tracery


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tracery,

bands or bars of stone, wood, or other material, either subdividing an opening or standing in relief against a wall and forming an ornamental pattern of solid members and open spaces. The term refers especially to the subdivisions in the arched openings of Gothic architecture. In Romanesque design the enclosing of twin openings within a single arch created a wall space above them, where a circular or quatrefoil opening was pierced as an ornament. This plate tracery became more complex in 12th-century rose windows of the Cathedral of Chartres and in early Gothic English churches. Later, windows became larger, areas of solid stone smaller, and masonry members more slender; the patterns in the spaces above the arches were created by bars of stone rather than by a pierced design. Such bar tracery (e.g., in the cathedral at Reims) prevailed in both France and England by the first half of the 13th cent., creating circles, trefoils, quatrefoils, and other varied geometrical designs. The terminations of these shapes, termed cusps, were finished in square or sharp points or in ornamental blobs. Tracery came gradually to be used also for ornamenting buttresses, gables, spires, interior walls, and choir screens. In France, Rayonnant-style tracery was marked by a multiplication of thin vertical bars within a rational, geometrical order. In England there appeared in the mid-13th cent., mainly in window heads, a new curvilinear tracery of free, flowing curves. The French developed that type into the elaborate, flamboyant tracery of the 15th cent., which produced windows and architectural adornment of amazing lightness and intricacy, as in the cathedral at Rouen and in the wood choir stalls of Amiens. In England, however, the flowing forms were abandoned c.1375, and emphasis passed to perpendicular mullions running the entire height of the windows. By the early part of the 16th cent. the severe tracery of the Perpendicular style, with its closely spaced verticals, was dominant in both windows and wall adornment, providing a contrast to the elaborate fan vaulting, as in the Henry VII Chapel in Westminster and King's College Chapel, Cambridge. Medieval tracery achieved extraordinary effect in the great French rose windows of stained glassstained glass,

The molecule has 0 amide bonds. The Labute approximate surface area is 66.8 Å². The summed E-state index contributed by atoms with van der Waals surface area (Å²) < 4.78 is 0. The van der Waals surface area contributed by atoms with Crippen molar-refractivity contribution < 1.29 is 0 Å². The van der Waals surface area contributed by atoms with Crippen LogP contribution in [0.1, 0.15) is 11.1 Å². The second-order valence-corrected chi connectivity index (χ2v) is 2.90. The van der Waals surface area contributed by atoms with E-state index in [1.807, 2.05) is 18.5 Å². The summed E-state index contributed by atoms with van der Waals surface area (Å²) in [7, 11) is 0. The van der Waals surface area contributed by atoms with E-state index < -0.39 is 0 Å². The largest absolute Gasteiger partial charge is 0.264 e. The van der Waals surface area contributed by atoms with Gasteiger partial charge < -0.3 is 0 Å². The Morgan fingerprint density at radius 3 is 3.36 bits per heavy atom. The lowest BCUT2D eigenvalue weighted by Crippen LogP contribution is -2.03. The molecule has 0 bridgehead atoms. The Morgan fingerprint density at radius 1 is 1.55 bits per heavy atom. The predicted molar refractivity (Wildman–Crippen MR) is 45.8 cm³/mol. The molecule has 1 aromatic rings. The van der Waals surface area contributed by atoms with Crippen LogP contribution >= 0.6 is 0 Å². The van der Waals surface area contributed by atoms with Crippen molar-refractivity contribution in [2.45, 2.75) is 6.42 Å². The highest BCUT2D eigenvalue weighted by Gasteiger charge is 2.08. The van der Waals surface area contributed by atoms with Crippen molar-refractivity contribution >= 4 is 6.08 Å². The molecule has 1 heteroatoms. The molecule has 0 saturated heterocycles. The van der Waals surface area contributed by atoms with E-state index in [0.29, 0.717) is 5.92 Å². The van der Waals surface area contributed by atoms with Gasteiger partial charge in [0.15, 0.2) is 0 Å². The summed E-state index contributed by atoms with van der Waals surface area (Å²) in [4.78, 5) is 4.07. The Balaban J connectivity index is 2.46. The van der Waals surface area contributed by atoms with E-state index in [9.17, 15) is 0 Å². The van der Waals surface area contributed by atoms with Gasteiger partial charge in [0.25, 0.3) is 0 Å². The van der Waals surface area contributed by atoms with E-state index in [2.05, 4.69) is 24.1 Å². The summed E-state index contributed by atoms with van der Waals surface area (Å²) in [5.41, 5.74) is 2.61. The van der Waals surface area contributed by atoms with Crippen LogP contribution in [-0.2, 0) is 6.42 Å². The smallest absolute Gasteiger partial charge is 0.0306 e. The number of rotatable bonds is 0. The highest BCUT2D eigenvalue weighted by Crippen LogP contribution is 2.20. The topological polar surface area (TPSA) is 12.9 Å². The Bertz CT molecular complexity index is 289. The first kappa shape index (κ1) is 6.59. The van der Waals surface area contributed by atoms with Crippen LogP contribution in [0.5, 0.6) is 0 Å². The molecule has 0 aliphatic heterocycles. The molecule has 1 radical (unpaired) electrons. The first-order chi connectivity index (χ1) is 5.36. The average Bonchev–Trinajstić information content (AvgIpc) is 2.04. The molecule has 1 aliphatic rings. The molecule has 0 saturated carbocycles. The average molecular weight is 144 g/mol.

in general, windows made of colored glass. To a large extent, the name is a misnomer, for staining is only one of the methods of coloring employed, and the best medieval glass made little use of it.
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Tracery

The curvilinear ornamental branch-like shapes of stone or wood, creating an openwork pattern of mullions; so treated as to be ornamental; found within the upper part of a Gothic window or opening of similar character.

bar tracery

A pattern formed by inter-locking branching mullions within the arch of Gothic window tracery.

blind tracery

Any tracery that is not pierced through.

branch tracery

A form of Gothic tracery in Germany in the late 15th and early 16th century made to imitate rustic work with boughs and knots.

fan tracery

A tracery on the soffit of a vault whose ribs radiate like the ribs of a fan.